The five sites indicate major industrial operations that shed light on some features of the Angkorian era. The wall sculptures on the Bayon temple for instance show Khmer leaders riding chariots and soldiers equipped with weapons and shields, suggesting an ample source of iron to produce such items, which the site excavations confirmed, Mr. Chanthourn said.
Moreover, iron artifacts found near one site show that iron bars were used to consolidate stones in temple construction. These ironworks sites indicate that, with iron being so readily available, the use of iron bars and joints in temple construction might have been widespread.
Popular belief in Cambodia is that the Kuy minority specialized in ironworks centuries ago, which may actually have been the case, Mr. Chanthourn said. But since so little is known about life during Angkor, one cannot say with certainty whether this was the case or how this important industrial sector operated, he added.
Archeological artifacts that Mr. Chanthourn and his team collected on their dig are now on exhibit at the Eco-Global Museum near the Preah Vihear temple.
Today, Mr. Chanthourn’s main concern is that the archeological sites he has uncovered be preserved, especially since speculation has begun on land in those areas. Moreover, on December 31, Cambodia Iron and Steel Mining Industry Group and China Railway Group signed a memorandum of understanding to build an iron mill in Preah Vihear province, which may soon involve major industrial activity in the province.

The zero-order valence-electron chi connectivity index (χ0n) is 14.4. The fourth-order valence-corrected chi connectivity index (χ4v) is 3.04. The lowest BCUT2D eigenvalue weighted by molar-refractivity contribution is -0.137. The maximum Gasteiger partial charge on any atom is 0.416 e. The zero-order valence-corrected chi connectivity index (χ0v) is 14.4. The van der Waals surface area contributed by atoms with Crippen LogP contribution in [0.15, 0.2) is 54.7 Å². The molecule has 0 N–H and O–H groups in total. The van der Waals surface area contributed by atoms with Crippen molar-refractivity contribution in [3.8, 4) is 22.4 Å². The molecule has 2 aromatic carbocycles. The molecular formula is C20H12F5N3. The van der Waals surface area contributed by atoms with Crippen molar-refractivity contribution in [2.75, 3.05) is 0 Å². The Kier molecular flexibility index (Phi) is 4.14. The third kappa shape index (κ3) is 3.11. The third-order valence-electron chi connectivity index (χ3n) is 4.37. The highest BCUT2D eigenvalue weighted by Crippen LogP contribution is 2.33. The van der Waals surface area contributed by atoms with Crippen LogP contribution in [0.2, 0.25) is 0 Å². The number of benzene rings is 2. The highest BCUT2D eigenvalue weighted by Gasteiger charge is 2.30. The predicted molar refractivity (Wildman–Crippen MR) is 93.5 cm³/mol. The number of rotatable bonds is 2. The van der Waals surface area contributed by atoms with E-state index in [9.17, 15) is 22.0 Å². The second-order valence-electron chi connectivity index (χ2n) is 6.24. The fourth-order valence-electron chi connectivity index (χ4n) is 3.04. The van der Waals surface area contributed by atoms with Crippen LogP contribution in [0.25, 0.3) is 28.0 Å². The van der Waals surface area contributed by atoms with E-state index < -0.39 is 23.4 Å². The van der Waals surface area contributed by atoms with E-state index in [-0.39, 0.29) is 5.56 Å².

For Preah Vihear provincial governor Oum Mara, however, protecting the archeological sites goes without saying.
“The iron smelter sites need to be preserved as future tourism destinations and for future research and excavation…having great importance in terms of heritage for the nation as a whole,” he said. “The next step is: We need to list the area as a protected site and we hope to develop it into a heritage area for the country.”